from Wiktionary, Creative Commons Attribution/Share-Alike License
- v. cover
- n. cover
from the GNU version of the Collaborative International Dictionary of English
- transitive v. To cover.
from The Century Dictionary and Cyclopedia
- n. An obsolete or dialectal form of cover.
- n. Same as keever.
- n. A measure of corn in Derbyshire, England, equal to 12 sheaves.
- n. A sunfish or pumpkin-seed. See pumpkin-seed, 2. Also kivy.
Sorry, no etymologies found.
"I mought just as well take off his suit an 'kiver' im with quilts," suggested the old man.
To find them he needed only a "kiver" for the candle, and the huge hat of Quackenboss served the purpose well.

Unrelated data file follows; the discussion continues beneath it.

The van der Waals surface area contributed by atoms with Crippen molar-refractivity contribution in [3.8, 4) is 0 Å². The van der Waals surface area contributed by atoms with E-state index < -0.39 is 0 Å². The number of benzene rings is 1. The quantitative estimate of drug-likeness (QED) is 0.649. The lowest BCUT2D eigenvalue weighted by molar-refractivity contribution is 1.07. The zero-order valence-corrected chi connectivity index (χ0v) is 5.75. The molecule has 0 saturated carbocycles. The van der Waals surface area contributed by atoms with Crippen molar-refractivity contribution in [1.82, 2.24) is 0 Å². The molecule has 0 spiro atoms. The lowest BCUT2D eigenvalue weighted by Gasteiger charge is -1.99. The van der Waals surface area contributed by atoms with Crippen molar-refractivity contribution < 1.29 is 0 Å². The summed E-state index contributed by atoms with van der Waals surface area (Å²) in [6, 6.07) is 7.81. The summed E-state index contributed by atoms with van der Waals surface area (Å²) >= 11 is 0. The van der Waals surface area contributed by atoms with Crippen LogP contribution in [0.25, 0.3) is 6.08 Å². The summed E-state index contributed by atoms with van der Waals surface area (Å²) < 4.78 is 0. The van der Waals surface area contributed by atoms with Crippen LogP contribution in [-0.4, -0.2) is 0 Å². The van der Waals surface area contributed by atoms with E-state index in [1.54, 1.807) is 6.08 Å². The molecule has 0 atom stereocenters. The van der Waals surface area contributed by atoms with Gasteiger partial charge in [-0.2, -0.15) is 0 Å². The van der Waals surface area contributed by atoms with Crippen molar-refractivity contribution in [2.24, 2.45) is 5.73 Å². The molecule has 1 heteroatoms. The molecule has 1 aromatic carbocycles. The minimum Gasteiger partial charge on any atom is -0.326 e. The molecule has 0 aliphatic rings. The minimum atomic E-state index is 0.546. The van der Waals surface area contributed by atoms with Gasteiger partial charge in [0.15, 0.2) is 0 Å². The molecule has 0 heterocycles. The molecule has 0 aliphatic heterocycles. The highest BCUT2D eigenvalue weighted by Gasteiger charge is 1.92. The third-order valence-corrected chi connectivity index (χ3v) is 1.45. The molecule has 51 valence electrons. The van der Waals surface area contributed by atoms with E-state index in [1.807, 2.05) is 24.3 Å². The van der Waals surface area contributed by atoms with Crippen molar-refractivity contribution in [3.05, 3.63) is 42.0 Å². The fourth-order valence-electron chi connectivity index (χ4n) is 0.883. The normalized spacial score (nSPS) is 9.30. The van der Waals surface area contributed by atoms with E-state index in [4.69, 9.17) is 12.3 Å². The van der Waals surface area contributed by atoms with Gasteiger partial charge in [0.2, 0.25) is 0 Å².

D. of township No. 10; but it is no good, as my commission has run out, and this is to last only to Bangor, and is intended to 'kiver accidents' in going through the woods.
Being requested to explain himself, he stated that there was some of ‘em wot you couldn’t kiver with
Miss Liddy is so good as to unclose me in a kiver as fur as
Lashmihago! as old as Mathewsullin, as dry as a red herring, and as poor as a starved veezel — 0, Molly, hadst thou seen him come down the ladder, in a shurt so scanty, that it could not kiver his nakedness! —
Barton to frank me a kiver, I would not neglect to let you know how it is with me, and the rest of the family.
And for some years past that he was, as old folks say, "pulling kiver" with the local power structure.
"I see it's a beauty; we's neber had sich a kiver afore, missus; tell de sweet little angels we'll pray for 'em as long as we live."
After bathing in dis tea we'd go to bed and kiver up and sweat de malaria out.